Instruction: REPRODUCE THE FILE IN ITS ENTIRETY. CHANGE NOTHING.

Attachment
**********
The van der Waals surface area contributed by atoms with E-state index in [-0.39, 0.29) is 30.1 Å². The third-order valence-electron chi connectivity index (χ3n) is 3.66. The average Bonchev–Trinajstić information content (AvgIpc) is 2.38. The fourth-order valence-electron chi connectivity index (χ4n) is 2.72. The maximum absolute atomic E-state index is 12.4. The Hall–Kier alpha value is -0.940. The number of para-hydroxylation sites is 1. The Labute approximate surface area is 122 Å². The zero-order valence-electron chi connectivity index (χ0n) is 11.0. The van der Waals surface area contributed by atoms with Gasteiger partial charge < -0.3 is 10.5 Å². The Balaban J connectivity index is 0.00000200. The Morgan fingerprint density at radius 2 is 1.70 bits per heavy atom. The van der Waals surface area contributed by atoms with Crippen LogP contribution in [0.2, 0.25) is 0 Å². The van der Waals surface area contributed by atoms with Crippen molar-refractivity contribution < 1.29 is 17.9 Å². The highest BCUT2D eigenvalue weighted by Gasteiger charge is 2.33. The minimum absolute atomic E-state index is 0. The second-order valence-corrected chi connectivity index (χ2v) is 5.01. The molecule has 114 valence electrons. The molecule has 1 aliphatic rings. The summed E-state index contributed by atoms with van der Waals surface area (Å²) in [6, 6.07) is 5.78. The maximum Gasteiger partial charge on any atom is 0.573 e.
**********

The van der Waals surface area contributed by atoms with E-state index in [-0.39, 0.29) is 30.1 Å². The third-order valence-electron chi connectivity index (χ3n) is 3.66. The average Bonchev–Trinajstić information content (AvgIpc) is 2.38. The fourth-order valence-electron chi connectivity index (χ4n) is 2.72. The maximum absolute atomic E-state index is 12.4. The Hall–Kier alpha value is -0.940. The number of para-hydroxylation sites is 1. The Labute approximate surface area is 122 Å². The zero-order valence-electron chi connectivity index (χ0n) is 11.0. The van der Waals surface area contributed by atoms with Gasteiger partial charge < -0.3 is 10.5 Å². The Balaban J connectivity index is 0.00000200. The Morgan fingerprint density at radius 2 is 1.70 bits per heavy atom. The van der Waals surface area contributed by atoms with Crippen LogP contribution in [0.2, 0.25) is 0 Å². The van der Waals surface area contributed by atoms with Crippen molar-refractivity contribution < 1.29 is 17.9 Å². The highest BCUT2D eigenvalue weighted by Gasteiger charge is 2.33. The minimum absolute atomic E-state index is 0. The second-order valence-corrected chi connectivity index (χ2v) is 5.01. The molecule has 114 valence electrons. The molecule has 1 aliphatic rings. The summed E-state index contributed by atoms with van der Waals surface area (Å²) in [6, 6.07) is 5.78. The maximum Gasteiger partial charge on any atom is 0.573 e.